University of Bristol: Fresh partnerships herald exciting new era for research centre dedicated to online protection

REPHRAIN National Research Centre on Privacy, Harm Reduction and Adversarial Influence Online focuses on protecting citizens online while allowing them to securely participate in digital technologies.

This is the second REPHRAIN funding call and aims to highlight research questions and challenges that are not currently being addressed by active REPHRAIN projects.

REPHRAIN is pleased to announce that the new projects are:

Consumer Privacy Insurance: A Privacy Enhancing Financial Product? (PRINSUR) led by the University of Edinburgh
Moderation in Decentralised Social Networks (DSNmod) led by Queen Mary’s University London
PETS4SMEs: Supporting and Enabling Effective Privacy Decision Making for SMEs led by Queen Mary’s University London
WELL-CONSENT documents: true consent through subtraction led by Teesside University
The Consumer Privacy Insurance: A Privacy Enhancing Financial Product? (PRINSUR) provides an interdisciplinary first-look at privacy insurance for consumers. By sharing what privacy harms are covered and which are excluded, which risk management services are offered by the insurer, and how the products are priced, it will allow individuals to make more informed choices when formulating a strategy for managing privacy risk.

The Moderation in Decentralised Social Networks (DSNmod) will measure the presence of toxic content across Decentralised Social Networks (DSNs) to understand online social harms and develop and evaluate federated learning methods to enable the decentralised moderation of DSNs. They also support DSNs to become intelligent users of Privacy Enhancing Technology (PETs) and build privacy into their infrastructure while, at the same time, improving their moderation capabilities.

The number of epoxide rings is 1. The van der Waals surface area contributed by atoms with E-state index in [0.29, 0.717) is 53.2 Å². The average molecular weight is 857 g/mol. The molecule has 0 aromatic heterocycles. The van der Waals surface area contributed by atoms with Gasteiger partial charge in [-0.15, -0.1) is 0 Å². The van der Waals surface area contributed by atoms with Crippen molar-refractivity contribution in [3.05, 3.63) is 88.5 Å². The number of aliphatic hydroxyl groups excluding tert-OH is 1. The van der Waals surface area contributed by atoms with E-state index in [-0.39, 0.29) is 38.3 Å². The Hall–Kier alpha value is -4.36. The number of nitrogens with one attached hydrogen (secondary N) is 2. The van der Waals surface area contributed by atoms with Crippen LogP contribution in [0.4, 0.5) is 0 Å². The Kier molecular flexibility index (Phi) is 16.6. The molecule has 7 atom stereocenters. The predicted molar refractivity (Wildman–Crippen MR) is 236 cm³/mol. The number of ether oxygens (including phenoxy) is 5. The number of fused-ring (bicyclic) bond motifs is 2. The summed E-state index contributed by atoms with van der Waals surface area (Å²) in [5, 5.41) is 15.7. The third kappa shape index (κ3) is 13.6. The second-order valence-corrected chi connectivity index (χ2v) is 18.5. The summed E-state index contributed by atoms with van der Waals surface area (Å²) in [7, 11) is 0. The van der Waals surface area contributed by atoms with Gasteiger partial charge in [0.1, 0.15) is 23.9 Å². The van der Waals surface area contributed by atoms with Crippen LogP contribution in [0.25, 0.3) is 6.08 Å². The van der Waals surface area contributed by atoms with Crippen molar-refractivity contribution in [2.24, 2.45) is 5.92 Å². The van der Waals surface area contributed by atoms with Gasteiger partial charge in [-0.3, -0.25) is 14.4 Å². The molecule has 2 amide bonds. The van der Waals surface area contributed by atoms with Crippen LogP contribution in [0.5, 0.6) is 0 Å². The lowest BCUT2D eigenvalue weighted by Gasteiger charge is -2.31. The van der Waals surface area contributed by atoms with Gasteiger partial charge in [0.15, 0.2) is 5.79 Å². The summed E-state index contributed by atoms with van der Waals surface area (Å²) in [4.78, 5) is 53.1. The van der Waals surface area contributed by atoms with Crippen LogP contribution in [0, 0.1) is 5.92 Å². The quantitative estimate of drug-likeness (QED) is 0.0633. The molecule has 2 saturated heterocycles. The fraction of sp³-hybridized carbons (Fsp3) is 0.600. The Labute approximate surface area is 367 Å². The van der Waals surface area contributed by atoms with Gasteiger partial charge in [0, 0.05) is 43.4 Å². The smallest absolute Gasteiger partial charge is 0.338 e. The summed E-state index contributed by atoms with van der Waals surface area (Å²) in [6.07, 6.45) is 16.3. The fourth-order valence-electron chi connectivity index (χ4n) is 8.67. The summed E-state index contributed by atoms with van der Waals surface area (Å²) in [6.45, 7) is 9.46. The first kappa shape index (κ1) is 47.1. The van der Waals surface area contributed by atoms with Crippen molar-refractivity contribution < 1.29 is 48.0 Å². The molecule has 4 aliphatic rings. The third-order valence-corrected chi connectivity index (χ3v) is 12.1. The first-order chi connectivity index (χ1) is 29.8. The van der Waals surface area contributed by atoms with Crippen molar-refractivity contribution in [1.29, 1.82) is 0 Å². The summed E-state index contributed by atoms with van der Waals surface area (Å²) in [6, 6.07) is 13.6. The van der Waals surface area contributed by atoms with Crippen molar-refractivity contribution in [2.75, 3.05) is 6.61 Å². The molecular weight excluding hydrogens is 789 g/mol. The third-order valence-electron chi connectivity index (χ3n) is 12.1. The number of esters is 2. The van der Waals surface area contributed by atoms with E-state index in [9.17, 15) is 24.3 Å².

PETS4SMEs: Supporting and Enabling Effective Privacy Decision Making for Small and Medium Enterprises (SMEs) aims to help organisations and users face numerous occurrences of privacy incidents and data breaches. In many cases, the challenges of understanding privacy and applying appropriate measures can be significant. SMEs, in particular, often do not fully appreciate the importance of privacy threats, with owners and operators more immersed in day-to-day business operations. Their research investigates this topic and seeks to address three key research challenges, each of national importance and each well aligned with REPHRAIN’s missions and approach.

WELL-CONSENT documents: true consent through subtractionaddresses the problem that information consent documents (ICDs) such as conditions for an online service like e-mail are too long and too complex, failing to enable informed decision-making. Their solution is to ensure that ICDs meet people’s actual needs by reducing the text, making it comprehensible and simple. Information should only be provided if it maximises well-being by satisfying people’s needs. To do this, they will ‘distil the essence’, providing information in a comprehensible way and then provide further detail on request.

Professor of Cyber Security at the University of Bristol, Awais Rashid, is Director of the new Research Centre on Privacy, Harm Reduction and Adversarial Influence Online. He said: “Online environments have become a central part of citizens’ daily lives, even more so during the pandemic. Keeping personal information private while navigating complex digital platforms and myriad privacy controls and policies is a challenge. This is exacerbated by mal-actors engaging in victimisation and fraud as well as spread of disinformation and content such as hate speech. These new projects will enable fundamental research into not more effective means to keep citizens safe online.”

Previous partnerships include eight projects dealing with issues such as clamping down on unlicensed COVID-19 activity and preventing online recruitment that aids human trafficking.

REPHRAIN have conceived 37 projects since its launch. These outcomes will be collated and made available via the REPHRAIN Toolbox, addressing a comprehensive set of online harms.

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